SMX kernel, TCP/IP, WiFi, USB host, USB device, file system, GUI (for STM32F746)

Code: 300 KB

Data: 200 KB (not including LCD frame buffer)

With the exception of the GUI, whose frame buffer is located in external RAM, all of this runs from the STM32F746’s internal memory. By comparison with Linux and Windows OSs, both of the described RTOS implementations are tiny.

What’s in it for me (and IoT)?

If you get where I’m going with this, it’s much easier to scale up an RTOS than scale down general-purpose operating systems, which are limited to running on application processors. SMX RTOS, for instance, supports devices from low-end Cortex-M MCUs to high-performance Cortex-A-class application processors, all on the same codebase.

The benefit here for IoT developers is twofold in that not only can code be reused across different tiers of IoT systems, but it also precludes development teams from having to support additional OS environments. As Christian Legare, Executive Vice President of Micrium explained while discussing a healthcare IoT system that uses his company’s modular µC/OS in sensors, gateways, and a centralized database, this can have a big fiscal impact on IoT producers and consumers.

“The problem customers are facing is that if they go bare metal in a sensor and then a small RTOS in an intelligent sensor and then a more complete RTOS in a concentrator and then Linux in a gateway, it means the learning curve and maintenance for all of this software is tremendous,” Legare said. “Even if it’s open source and the source code is accessible, the development, the integration, the enhancement, the maintenance, etc., is a huge cost. If they can standardize on one software platform that can work on all of these IoT devices, then it’s a huge cost savings.

“If you want to have an operating system, real time or not, fit the spectrum of devices from intelligent sensors up to gateways and other concentrators on the , you can’t do it with a single, monolithic OS. Linux and other OSs won’t fit,” he continued. “This is why you need a modular RTOS: So you can use only what you need for sensors, then move up to gateways and concentrators and be able to add the additional features that you need.”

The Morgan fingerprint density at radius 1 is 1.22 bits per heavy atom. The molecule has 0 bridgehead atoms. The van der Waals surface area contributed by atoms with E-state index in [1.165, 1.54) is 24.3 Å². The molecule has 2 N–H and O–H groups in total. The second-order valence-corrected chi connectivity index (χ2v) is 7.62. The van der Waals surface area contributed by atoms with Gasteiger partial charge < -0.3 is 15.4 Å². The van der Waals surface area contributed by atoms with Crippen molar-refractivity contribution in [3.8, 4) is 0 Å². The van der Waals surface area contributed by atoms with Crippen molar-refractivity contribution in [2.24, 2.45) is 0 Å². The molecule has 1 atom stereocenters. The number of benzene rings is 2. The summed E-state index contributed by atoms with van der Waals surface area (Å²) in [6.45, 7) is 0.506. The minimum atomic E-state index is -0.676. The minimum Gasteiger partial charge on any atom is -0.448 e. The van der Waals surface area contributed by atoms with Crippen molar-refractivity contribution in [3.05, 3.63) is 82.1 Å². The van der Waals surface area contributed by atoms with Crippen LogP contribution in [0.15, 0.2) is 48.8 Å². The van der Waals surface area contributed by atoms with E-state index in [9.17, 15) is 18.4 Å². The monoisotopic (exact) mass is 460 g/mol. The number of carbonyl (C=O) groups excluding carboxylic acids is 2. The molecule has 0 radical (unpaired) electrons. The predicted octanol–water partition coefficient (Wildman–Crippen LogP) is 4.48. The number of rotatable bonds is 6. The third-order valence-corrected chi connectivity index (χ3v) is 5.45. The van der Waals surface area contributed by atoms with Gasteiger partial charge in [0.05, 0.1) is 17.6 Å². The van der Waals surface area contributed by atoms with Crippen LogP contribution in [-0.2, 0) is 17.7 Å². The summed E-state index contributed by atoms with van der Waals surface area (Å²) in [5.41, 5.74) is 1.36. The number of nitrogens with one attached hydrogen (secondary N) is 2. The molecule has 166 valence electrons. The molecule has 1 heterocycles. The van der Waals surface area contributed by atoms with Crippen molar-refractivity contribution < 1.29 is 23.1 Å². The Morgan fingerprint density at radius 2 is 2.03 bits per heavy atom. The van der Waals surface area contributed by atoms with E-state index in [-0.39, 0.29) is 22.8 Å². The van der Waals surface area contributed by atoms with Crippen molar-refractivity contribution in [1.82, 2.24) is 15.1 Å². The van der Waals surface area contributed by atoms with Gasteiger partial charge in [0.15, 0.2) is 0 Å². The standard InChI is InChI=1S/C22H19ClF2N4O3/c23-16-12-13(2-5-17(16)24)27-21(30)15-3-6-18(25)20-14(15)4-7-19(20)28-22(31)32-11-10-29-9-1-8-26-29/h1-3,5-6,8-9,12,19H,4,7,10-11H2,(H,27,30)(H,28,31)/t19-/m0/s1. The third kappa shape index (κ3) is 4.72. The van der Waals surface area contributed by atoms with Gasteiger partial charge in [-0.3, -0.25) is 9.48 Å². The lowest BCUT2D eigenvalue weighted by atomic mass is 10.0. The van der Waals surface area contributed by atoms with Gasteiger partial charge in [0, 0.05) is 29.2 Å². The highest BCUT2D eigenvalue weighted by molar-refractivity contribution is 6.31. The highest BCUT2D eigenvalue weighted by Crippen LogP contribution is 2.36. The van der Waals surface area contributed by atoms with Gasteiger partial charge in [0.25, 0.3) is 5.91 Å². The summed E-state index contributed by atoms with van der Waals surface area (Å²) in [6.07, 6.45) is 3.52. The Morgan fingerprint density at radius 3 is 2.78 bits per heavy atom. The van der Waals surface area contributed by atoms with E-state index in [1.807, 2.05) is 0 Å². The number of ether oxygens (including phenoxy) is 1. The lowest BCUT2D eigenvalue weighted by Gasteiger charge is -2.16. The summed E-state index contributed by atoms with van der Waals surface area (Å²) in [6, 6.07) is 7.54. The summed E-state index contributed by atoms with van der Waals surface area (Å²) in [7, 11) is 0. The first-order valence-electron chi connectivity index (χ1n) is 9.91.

The issue of scalability also directly relates to portability. Beyond the high-level architectural distinctions between ARM and Intel platforms being addressed by mbed and the Zephyr Project, for example, different chipset vendors developing with the same architecture often take different design approaches, especially as it relates to peripherals. To pick on Ethernet controllers, ask NXP, STMicroelectronics, Atmel, Microchip, Texas Instruments, and Xilinx how they implement theirs, and you might get six different answers.

It’s the duty of an IoT OS to abstract these differences in processor class and architecture, so when picking one, make sure it’s modular and ubiquitous.

Available processor ports for SMX RTOS and µC/OS can be found on the Micro Digital and Micrium websites.